QLDC presses pause on Glenorchy CCTV to talk with locals
It may work successfully elsewhere across the district but, for now, the Queenstown Lakes District Council has pressed pause on plans to use CCTV to check in on Glenorchy, while it catches up on talking with locals.
News of the council's attempt to implement a one-size-fits-all approach to regulating the district’s boating areas came to light earlier this month, and was meet with strong community backlash from residents at the top of the lake who didn’t feel properly consulted.
In a statement today (February 21), the QLDC explains plans for three CCTV cameras to film comings and goings at a boat ramp, jetty and carpark in Glenorchy mirror a district-wide approach to monitoring and regulation.
“The system has been funded for some years and rolled out successfully elsewhere in the district," a QLDC spokesperson says.
One of the purposes of the boat ramp camera is to help ensure boat ramp fees are paid, and footage captured by it will be monitored by the council's contracted harbour master, Cougar Security.
Similarly, the camera capturing use of the boat ramp carpark will aid investigations into complaints regarding a vessel's use on the water, enabling the boat to be tracked to the registration number of the vehicle towing it.
The carpark camera isn't to do with enforcing (non-existent) parking restrictions in Glenorchy.
However, it appears this information was not clearly communicated to the Glenorchy Community Association (GCA) and others in the first instance.
Rather, a courtesy-style email announcing the "upcoming roll-out" of the cameras was sent, with generic details regarding the purposes for the cameras.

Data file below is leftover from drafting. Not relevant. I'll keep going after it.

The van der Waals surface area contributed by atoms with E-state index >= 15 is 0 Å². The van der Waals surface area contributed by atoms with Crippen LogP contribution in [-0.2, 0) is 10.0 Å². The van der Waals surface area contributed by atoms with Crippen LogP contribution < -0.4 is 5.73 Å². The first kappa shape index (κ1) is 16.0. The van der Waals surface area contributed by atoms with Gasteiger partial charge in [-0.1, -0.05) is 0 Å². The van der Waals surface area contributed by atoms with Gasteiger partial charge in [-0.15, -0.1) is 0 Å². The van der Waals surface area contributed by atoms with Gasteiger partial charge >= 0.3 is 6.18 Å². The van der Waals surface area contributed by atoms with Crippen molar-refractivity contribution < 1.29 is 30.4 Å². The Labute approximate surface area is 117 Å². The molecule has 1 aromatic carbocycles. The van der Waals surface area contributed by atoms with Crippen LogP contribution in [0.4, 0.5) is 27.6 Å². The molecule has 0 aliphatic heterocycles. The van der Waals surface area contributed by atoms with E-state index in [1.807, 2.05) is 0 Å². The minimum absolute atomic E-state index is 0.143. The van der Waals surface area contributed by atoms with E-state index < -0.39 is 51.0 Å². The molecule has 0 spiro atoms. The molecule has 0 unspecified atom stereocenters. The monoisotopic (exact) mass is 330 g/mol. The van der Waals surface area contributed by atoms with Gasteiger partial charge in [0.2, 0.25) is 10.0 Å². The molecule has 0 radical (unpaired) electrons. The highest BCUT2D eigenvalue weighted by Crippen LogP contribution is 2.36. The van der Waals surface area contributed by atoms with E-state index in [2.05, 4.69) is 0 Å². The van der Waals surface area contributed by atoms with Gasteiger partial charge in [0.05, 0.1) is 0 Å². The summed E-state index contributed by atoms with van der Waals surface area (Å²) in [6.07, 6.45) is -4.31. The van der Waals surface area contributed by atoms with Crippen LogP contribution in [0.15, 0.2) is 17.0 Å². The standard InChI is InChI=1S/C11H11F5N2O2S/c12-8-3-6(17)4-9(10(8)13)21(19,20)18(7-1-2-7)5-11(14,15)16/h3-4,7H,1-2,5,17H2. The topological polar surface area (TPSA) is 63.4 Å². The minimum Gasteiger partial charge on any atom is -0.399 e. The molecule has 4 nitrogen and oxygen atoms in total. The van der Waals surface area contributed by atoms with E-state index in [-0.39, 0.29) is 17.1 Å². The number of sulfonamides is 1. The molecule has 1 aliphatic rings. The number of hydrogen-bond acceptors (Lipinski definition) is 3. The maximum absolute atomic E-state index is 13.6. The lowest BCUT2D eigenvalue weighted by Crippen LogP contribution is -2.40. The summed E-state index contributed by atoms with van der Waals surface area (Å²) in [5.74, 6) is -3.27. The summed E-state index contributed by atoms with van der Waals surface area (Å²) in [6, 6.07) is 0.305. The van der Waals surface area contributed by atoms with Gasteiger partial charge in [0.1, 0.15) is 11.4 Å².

It meant GCA chair John Glover, for example, initially expressed his confusion that cameras were needed to manage a carpark where the council has no time restrictions.
In an earlier interview with Crux, Glenorchy-residing councillor Niki Gladding, another recipient of the email, said the council needs to find better ways to connect with the smaller communities in the district.
Just because an approach suits one another pocket of the district, it shouldn't be assumed it will necessarily work for Glenorchy.
“I think there's a piece of work that council needs to do – and it is thinking about it at the moment – around how it operates in small communities, as opposed to maybe Queenstown or Wānaka where it's much bigger and these kinds of things are more expected.
“I think we (Glenorchy residents) are all quite sensitive about these kinds of changes and what they mean."
There isn’t yet a date set for the rollout in Glenorchy, and the project's been paused for now, the council spokesperson says, to allow time for the community and the council to discuss the programme in more detail.
Meanwhile, contractors are on the ground making sure people follow the rules.
“CCTV is not used as a substitute for any regulatory activity but can be a helpful tool, especially in relatively remote locations such as Glenorchy,” the council spokesperson says.
The CCTV set up costs are $9,100 and will come from the QLDC’s annual budget.
CCTV is operating successfully at Queenstown Marina, Lake Hāwea boat ramp, Albert Town boat ramp, Clutha River, Wānaka Marina, and Eely Point boat launch area, for the same monitoring purposes intended for Glenorchy, the council spokesperson says, with both the cameras and associated signage encouraging self-compliance, the QLDC spokesperson says.
The council has also previously said the new Glenorchy cameras will monitor lake levels, with some questioning whether this is a double-up with the ORC, who's already doing this job.
But the QLDC says its cameras will serve a different function.
“The proposed CCTV is not intended to replace ORC’s detailed monitoring gauges but will provide a visual real-time ability to monitor conditions which its systems don’t provide.”
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